Economic Report: Severe winter weather chills U.S. industrial output in February

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The numbers: Industrial production fell 2.2% in February, the Federal Reserve reported Tuesday.

The gain was well below Wall Street expectations of a 0.5% gain, according to a survey by the Wall Street Journal.

The bulk of the decline was due to severe winter storms last month, the Fed said. Texas was hit with subfreezing temperatures that overwhelmed the state’s electricity grid and led to 57 deaths.

What happened: Manufacturing output fell 3.1% in February after a 1.2% gain in the prior month.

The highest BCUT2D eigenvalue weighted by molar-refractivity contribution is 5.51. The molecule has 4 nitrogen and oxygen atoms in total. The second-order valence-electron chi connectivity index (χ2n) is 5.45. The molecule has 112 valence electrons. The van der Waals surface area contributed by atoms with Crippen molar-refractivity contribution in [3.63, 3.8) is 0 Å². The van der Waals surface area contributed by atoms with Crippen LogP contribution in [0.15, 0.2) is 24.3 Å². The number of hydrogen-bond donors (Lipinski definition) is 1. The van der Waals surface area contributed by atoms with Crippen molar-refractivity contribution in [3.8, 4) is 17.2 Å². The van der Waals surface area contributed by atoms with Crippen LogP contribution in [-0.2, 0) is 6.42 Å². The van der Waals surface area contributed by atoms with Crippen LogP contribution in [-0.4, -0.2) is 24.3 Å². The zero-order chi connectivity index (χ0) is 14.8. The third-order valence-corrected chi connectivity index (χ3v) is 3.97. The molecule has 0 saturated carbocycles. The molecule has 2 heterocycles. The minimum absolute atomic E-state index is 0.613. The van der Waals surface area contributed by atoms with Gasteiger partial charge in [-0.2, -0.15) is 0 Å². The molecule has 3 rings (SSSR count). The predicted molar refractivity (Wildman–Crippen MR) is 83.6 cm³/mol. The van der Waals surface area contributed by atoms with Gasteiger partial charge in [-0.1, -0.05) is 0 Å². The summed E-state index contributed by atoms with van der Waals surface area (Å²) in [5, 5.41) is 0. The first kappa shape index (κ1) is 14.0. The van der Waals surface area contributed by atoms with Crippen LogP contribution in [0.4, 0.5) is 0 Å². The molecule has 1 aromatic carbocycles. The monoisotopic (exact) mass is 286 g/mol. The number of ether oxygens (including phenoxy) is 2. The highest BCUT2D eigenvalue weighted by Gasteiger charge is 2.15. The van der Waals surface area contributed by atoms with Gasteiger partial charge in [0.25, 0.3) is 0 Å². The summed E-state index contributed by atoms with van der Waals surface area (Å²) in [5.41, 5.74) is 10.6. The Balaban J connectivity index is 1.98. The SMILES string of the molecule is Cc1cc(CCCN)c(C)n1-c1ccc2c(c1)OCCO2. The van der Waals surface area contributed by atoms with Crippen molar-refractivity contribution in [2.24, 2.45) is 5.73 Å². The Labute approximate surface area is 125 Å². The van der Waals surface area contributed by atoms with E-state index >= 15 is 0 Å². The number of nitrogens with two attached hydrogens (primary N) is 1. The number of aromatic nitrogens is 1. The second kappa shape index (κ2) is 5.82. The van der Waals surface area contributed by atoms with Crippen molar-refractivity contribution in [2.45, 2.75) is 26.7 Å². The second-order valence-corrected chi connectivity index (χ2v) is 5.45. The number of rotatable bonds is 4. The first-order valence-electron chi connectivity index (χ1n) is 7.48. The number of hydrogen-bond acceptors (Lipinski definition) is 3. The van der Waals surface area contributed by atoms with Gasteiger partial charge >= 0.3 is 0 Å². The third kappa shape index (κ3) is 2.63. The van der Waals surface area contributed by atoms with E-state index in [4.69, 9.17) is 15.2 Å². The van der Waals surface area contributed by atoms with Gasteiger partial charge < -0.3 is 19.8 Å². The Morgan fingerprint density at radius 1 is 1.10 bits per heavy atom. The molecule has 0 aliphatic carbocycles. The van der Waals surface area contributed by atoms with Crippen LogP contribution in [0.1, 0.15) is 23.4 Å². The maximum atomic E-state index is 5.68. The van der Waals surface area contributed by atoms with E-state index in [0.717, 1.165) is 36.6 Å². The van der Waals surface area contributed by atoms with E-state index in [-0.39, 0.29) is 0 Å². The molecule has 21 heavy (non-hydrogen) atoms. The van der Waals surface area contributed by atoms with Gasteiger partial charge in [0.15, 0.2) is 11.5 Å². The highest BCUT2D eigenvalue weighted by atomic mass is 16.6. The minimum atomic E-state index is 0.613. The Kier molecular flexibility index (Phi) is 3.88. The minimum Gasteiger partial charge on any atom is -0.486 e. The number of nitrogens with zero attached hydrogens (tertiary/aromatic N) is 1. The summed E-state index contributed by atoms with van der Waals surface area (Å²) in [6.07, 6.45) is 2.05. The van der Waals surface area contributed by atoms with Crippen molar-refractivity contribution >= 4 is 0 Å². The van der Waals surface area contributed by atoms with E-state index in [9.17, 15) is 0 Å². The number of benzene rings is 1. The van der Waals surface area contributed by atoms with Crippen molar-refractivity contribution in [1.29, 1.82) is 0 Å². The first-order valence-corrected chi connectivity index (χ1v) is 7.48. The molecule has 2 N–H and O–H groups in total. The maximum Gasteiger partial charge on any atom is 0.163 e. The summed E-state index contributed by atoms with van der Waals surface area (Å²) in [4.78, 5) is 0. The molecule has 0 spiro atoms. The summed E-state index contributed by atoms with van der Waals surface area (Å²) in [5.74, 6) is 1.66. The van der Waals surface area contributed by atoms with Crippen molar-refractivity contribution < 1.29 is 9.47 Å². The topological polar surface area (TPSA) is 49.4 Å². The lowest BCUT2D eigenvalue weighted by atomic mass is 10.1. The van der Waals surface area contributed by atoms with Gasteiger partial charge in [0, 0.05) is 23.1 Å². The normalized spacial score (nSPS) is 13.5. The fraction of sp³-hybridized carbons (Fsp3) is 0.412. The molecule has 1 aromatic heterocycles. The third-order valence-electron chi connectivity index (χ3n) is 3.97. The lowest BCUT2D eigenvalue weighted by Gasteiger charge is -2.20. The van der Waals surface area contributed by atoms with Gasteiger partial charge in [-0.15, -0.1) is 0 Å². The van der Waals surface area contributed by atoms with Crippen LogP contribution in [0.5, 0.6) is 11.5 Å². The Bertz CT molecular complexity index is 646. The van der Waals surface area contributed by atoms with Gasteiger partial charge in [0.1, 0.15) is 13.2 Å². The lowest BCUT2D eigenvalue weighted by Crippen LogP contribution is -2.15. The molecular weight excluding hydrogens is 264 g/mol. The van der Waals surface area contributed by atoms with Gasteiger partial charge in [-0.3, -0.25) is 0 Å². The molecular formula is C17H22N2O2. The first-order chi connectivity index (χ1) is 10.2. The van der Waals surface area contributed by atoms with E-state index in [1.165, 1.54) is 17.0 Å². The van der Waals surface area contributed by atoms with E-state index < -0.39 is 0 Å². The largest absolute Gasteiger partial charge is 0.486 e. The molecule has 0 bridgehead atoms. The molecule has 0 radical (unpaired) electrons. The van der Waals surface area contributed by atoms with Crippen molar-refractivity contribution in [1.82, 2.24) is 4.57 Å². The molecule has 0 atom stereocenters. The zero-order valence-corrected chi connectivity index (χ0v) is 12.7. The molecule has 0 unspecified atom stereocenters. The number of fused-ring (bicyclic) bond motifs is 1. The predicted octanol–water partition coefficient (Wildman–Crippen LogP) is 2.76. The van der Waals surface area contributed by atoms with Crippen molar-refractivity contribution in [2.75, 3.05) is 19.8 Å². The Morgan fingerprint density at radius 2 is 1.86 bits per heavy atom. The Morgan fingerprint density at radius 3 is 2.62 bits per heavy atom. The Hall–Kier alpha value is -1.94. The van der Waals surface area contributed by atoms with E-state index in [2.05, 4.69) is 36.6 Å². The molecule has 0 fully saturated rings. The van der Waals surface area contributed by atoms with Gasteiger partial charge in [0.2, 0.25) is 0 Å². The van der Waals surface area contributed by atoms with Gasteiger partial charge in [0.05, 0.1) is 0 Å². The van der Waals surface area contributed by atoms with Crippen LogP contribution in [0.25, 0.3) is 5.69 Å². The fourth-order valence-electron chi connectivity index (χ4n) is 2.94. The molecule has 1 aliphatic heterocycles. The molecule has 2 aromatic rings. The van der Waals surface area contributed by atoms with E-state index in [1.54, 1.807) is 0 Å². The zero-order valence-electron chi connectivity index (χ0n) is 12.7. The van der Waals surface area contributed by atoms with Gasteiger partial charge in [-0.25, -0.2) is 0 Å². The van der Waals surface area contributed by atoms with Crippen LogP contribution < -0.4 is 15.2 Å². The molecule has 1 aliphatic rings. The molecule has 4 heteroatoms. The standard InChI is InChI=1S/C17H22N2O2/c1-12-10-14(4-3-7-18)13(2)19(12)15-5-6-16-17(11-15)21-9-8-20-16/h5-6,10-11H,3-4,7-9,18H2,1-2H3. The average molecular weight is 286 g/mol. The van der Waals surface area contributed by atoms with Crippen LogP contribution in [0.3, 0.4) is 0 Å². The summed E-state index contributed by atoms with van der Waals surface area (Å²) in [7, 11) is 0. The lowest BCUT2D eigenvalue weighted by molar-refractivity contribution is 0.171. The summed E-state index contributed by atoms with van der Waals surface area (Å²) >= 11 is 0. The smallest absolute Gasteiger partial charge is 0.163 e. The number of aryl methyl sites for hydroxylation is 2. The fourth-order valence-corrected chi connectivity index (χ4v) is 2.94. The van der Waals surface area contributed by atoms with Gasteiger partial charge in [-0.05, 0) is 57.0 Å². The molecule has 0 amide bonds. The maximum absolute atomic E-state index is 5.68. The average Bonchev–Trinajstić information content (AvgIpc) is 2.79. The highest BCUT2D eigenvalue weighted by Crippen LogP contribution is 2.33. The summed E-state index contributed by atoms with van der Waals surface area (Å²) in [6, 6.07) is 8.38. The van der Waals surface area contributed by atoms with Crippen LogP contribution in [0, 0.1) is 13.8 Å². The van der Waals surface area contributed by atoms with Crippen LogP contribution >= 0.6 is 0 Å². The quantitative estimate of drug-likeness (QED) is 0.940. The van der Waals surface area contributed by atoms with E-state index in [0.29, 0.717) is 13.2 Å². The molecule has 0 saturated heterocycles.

The output of motor vehicles and parts slumped 8.3%, the fourth decline in the past six months.

Mining output dropped 5.4% after a 2.1% gain in January. Utility output rose 7.4% on higher demand for heating.

Capacity utilization fell to 73.8% in February, the lowest rate since October. The capacity utilization rate reflects the limits to operating the nation’s factories, mines and utilities.

Big picture: The severe weather managed to do what COVID-19 couldn’t – slow the manufacturing sector. Economists think that the factory sector remains on firm footing. All eyes are on how the service sector recovers from the pandemic.

Market reaction: Stocks opened mixed on Tuesday with the Dow Jones Industrial Average DJIA, -0.30% down 36 points after recorded its fourth straight record close in the prior day’s trading session.